Three provinces dominate the DWF sector: Zhejiang, Shandong, and Fujian. The DWF sector started out largely controlled by a state-owned enterprise, the China National Fisheries Corporation. Over time, private operators came to dominate the sector, albeit backed by provincial and city governments anxious to generate revenue and find work for fishers laid off in the restructuring of China’s domestic fishing fleet.12 In the early Hu era, the DWF sector’s lobbying efforts paid off and it secured lucrative fuel subsidies that helped make the industry profitable.13 All three provinces have established DWF bases to support fishing on the high seas and in exclusive economic zones. These provincial governments, supported by the Ministry of Agriculture under the broad umbrella of the Belt and Road Initiative, are making a major effort to build DWF bases to provide the PRC fleet with processing plants and other infrastructure; a recent Pacific example was the refurbishment of the SinoVan fisheries plant in Vanuatu, funded by a loan from the Export–Import Bank of China. The plant, officially launched by Vanuatu’s Prime Minister Charlot Salwai in 2019, will be run as a joint venture between China National Fisheries Corporation and the Government of Vanuatu.14

Activities of China’s DWF fleet off the Galapagos Islands prompted widespread alarm
Source: Pixabay

In the Illegal, Unreported and Unregulated Fishing Index produced by the Global Initiative against Transnational Organized Crime in 2019, the PRC topped the list of the ten worst-performing countries.15 Herein lies the contradiction for the CPC: the Party wants China to be a ‘great maritime power’, with the seafood, employment, and revenue that come with it; but it also wants to avoid a reputation for being a dodgy global operator, particularly in the waters of developing nations. The central government has even taken measures to rein in IUU fishing: setting up a blacklist of violators, trialling its own observer system on boats, and even putting a moratorium on squid fishing. But new technologies are bringing to light both the ingenuity of rogue mainland fishers in avoiding detection and the ineffectiveness of new regulations. A recent report published by the global Center for International Maritime Security (CIMSEC)16 used a maritime intelligence predictive tool called Windward to visualise the activities of China’s DWF fleet off Ecuador’s Galapagos Islands, where the sheer size of the PRC fleet prompted widespread alarm in 2020.17 The CIMSEC report reveals not just the staggering scope of China’s high-seas fishing — with a fleet of up to 350 vessels active off the Galapagos for several months from July 2020 — but also the diverse array of tactics used to dodge the letter of the law: ships ‘going dark’ as they enter Ecuador’s protected fisheries, catch being transhipped to refrigerated cargo ships or ‘reefers’, reflagging of the ships to other nations such as Panama, and even changing their reported draughts and registered lengths to obscure their activities. Further complicating the picture is the partial militarisation of the fleet, enabling it to act as a kind of third sea force after the Chinese navy and coast guard, particularly in disputed areas such as the Senkaku Islands.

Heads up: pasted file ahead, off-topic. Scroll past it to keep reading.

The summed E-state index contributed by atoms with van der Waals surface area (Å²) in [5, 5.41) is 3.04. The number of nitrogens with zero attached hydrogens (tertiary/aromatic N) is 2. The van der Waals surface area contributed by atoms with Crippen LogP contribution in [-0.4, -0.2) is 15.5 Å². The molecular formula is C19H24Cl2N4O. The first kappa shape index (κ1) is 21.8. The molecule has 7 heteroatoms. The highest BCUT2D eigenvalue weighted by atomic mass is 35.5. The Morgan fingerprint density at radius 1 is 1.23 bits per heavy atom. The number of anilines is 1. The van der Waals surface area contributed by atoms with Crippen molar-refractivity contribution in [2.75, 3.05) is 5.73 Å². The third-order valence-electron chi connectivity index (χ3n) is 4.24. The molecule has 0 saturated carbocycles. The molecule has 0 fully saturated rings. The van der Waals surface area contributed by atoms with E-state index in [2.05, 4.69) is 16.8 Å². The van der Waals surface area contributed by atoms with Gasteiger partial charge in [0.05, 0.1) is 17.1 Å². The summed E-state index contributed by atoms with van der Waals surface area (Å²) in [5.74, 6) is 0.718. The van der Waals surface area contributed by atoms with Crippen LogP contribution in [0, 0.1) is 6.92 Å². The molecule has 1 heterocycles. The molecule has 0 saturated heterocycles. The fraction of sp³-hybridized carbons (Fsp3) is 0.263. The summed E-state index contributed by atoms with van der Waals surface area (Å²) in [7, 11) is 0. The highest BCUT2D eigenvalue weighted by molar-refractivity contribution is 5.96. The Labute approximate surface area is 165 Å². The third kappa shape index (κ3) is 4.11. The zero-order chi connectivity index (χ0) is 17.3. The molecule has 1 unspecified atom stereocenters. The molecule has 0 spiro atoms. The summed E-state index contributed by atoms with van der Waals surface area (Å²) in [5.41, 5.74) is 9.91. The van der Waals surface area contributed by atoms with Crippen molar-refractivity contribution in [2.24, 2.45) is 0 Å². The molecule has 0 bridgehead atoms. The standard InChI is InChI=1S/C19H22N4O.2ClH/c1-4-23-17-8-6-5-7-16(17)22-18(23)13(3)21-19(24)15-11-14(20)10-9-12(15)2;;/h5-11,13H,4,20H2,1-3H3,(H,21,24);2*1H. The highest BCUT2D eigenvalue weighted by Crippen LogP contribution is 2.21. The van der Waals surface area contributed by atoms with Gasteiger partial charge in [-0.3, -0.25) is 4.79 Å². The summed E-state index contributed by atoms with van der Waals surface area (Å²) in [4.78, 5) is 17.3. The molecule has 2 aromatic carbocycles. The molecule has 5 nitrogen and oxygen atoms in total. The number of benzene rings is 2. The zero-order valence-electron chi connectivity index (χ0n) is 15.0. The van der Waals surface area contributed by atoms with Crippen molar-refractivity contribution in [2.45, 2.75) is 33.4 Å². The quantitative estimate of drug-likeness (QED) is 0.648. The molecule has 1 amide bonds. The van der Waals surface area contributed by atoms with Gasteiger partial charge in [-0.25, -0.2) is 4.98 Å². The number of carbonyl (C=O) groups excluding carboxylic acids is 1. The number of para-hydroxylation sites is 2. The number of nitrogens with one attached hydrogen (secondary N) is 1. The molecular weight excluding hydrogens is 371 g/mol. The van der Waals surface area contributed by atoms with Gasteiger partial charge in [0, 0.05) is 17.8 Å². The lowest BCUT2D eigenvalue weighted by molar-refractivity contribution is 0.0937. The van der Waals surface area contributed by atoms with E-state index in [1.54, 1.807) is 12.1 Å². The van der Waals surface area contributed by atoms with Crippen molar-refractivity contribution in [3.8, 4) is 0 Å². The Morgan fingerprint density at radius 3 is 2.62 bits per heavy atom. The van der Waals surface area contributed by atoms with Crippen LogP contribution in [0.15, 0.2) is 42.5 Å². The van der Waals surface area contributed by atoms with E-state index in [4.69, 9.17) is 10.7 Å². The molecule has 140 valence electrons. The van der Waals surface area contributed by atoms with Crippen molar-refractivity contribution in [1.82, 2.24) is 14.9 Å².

Like many environmental issues in the PRC, the central government faces the dilemma of how to balance conflicting interests. Private companies now dominate the DWF fleet and the state has little ability to regulate canny operators. If the central government continues to subsidise companies that encourage excessive fishing, the message to provincial and city governments will remain mixed. If provinces like Fujian, Shandong, and Zhejiang benefit from ships bulging with squid, albacore, and shark fin (which, though banned from state banquets almost ten years ago, is still considered a delicacy in the south of the PRC), it is unlikely anyone will be closely checking logbooks when the boats come in. As for sea cucumbers, Palau’s President, Surangel Whipps Jr., has decried — to little effect — China’s unwillingness to answer his nation’s calls to end the illegal harvesting of sea cucumbers in Palau’s territorial waters, saying they ‘don’t seem to care and that is unacceptable. They should take responsibility for their people, and it is like they encouraged them by ignoring them. It’s not good.’18